A bigger box

Public has its say on proposed Walmart expansion

Staff from the city’s Community Development Department discuss Walmart’s expansion plans July 21.

Staff from the city’s Community Development Department discuss Walmart’s expansion plans July 21.

Photo by Ken Smith

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The draft environmental impact report for Walmart's proposed expansion is available online at tinyurl.com/chicowalmartDEIR.

Over a decade ago, Chico residents came out in force against Walmart’s plans to expand in Chico. Their biggest concerns? Traffic and a bigger store’s impact on existing retail in the area, especially other grocery stores. Now Walmart has another plan to grow the store and, though the details have changed, the concerns remain the same.

This was apparent at the Chico Planning Commission meeting on July 21, the first forum held for members of the public to weigh in on the new project. Though commentary was limited to content of the project’s draft environmental impact report, about a dozen speakers took to the podium, with two expressing support for the expansion.

The draft EIR has been available on the city’s website since June 17, and the Planning Commission meeting was held to obtain feedback as part of the document’s 45-day public review period. Written comments will be accepted by the city until 5 p.m. on Monday (Aug. 1).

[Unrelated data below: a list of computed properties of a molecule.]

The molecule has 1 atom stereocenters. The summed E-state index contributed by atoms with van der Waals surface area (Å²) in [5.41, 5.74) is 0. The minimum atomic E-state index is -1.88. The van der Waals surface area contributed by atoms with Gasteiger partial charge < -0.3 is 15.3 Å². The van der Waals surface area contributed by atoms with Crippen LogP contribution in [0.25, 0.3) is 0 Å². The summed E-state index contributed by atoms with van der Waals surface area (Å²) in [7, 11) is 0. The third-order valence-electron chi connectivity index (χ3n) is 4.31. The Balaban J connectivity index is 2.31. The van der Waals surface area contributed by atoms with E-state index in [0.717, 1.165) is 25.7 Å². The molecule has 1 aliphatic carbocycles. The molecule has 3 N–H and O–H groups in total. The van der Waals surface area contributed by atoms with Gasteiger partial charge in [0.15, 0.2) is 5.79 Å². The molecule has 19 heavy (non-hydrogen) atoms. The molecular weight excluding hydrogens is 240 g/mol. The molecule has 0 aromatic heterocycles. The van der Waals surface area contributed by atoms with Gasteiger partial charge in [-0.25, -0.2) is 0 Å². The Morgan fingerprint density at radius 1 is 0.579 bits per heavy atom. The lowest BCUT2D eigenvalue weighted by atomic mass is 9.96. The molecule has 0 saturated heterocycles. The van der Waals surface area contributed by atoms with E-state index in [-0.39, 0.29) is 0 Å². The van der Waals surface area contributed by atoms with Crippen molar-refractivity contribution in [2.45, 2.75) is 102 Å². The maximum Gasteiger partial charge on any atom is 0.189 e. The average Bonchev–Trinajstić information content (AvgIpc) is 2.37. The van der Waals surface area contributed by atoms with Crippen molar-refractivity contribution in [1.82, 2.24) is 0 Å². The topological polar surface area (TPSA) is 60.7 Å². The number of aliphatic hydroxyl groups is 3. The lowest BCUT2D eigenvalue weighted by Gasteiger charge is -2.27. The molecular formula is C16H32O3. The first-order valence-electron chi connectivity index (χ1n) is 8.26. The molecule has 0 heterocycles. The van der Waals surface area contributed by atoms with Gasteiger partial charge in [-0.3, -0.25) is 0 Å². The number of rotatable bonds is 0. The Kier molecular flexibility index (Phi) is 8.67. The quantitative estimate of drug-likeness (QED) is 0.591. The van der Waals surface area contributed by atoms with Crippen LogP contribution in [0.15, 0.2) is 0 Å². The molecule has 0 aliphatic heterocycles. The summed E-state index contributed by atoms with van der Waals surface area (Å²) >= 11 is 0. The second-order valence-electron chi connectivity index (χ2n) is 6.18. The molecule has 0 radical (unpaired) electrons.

Walmart wants to expand the Forest Avenue store by up to 66,500 square feet on the existing building’s south side, increasing the store’s footprint from 131,302 to 197,802 square feet (the former plan would have increased the size to approximately 208,000 square feet). The company also wants to build an eight-pump fuel station with a 1,500-square-foot convenience store, and two pads for future retail stores or restaurants totaling 52,000 square feet. The development would involve expanding south to Wittmeier Drive and splitting the property into three separate parcels. Most of the growth on the main store—55,730 square feet of it—would be used to establish a full-service grocery department including produce, a deli and a bakery.

Traffic issues were the primary citizen concerns. Mike Sawley, an associate planner with the city’s Community Development Department, kicked off the meeting by outlining mitigation measures the company has proposed to alleviate increased traffic. He said Walmart has agreed to fund improvements to the intersection of Forest Avenue and East 20th Street, including restriping the road to create more turn lanes and reprogramming traffic lights. Walmart will also pay for the installation of traffic lights at Forest Avenue and Wittmeier Drive, and Sawley said impact development fees could help fund further street improvements.

Taking the podium, speaker Chris Nelson called the EIR “inconsistent, inadequate and inaccurate,” noting it doesn’t remedy one of Chico’s strangest traffic situations at Business Lane and East 20th Street, where drivers leaving Walmart and adjacent businesses have to cut through the Toys R Us parking lot.